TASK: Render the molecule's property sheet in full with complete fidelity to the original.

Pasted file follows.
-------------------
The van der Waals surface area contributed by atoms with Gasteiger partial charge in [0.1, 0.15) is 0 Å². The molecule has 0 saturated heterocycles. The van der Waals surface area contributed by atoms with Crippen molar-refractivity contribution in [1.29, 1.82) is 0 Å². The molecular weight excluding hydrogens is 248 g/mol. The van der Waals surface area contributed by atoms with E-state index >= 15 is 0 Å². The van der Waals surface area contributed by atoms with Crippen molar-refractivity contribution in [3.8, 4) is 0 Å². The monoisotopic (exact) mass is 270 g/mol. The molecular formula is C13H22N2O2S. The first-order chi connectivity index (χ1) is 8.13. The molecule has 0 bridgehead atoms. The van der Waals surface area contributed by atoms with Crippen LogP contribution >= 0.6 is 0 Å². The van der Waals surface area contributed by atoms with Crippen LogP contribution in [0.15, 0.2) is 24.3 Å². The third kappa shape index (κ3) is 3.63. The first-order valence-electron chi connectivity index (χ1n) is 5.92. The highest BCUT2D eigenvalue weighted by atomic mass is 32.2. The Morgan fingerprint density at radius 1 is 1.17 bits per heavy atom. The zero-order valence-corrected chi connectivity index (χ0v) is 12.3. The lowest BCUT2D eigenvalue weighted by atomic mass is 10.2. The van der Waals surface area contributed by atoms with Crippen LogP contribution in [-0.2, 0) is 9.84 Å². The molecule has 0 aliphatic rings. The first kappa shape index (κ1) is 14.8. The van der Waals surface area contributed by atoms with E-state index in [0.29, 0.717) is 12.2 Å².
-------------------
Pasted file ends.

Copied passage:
The van der Waals surface area contributed by atoms with Gasteiger partial charge in [0.1, 0.15) is 0 Å². The molecule has 0 saturated heterocycles. The van der Waals surface area contributed by atoms with Crippen molar-refractivity contribution in [1.29, 1.82) is 0 Å². The molecular weight excluding hydrogens is 248 g/mol. The van der Waals surface area contributed by atoms with E-state index >= 15 is 0 Å². The van der Waals surface area contributed by atoms with Crippen molar-refractivity contribution in [3.8, 4) is 0 Å². The monoisotopic (exact) mass is 270 g/mol. The molecular formula is C13H22N2O2S. The first-order chi connectivity index (χ1) is 8.13. The molecule has 0 bridgehead atoms. The van der Waals surface area contributed by atoms with Crippen LogP contribution >= 0.6 is 0 Å². The van der Waals surface area contributed by atoms with Crippen LogP contribution in [0.15, 0.2) is 24.3 Å². The third kappa shape index (κ3) is 3.63. The first-order valence-electron chi connectivity index (χ1n) is 5.92. The highest BCUT2D eigenvalue weighted by atomic mass is 32.2. The Morgan fingerprint density at radius 1 is 1.17 bits per heavy atom. The zero-order valence-corrected chi connectivity index (χ0v) is 12.3. The lowest BCUT2D eigenvalue weighted by atomic mass is 10.2. The van der Waals surface area contributed by atoms with Crippen LogP contribution in [-0.2, 0) is 9.84 Å². The molecule has 0 aliphatic rings. The first kappa shape index (κ1) is 14.8. The van der Waals surface area contributed by atoms with E-state index in [0.29, 0.717) is 12.2 Å².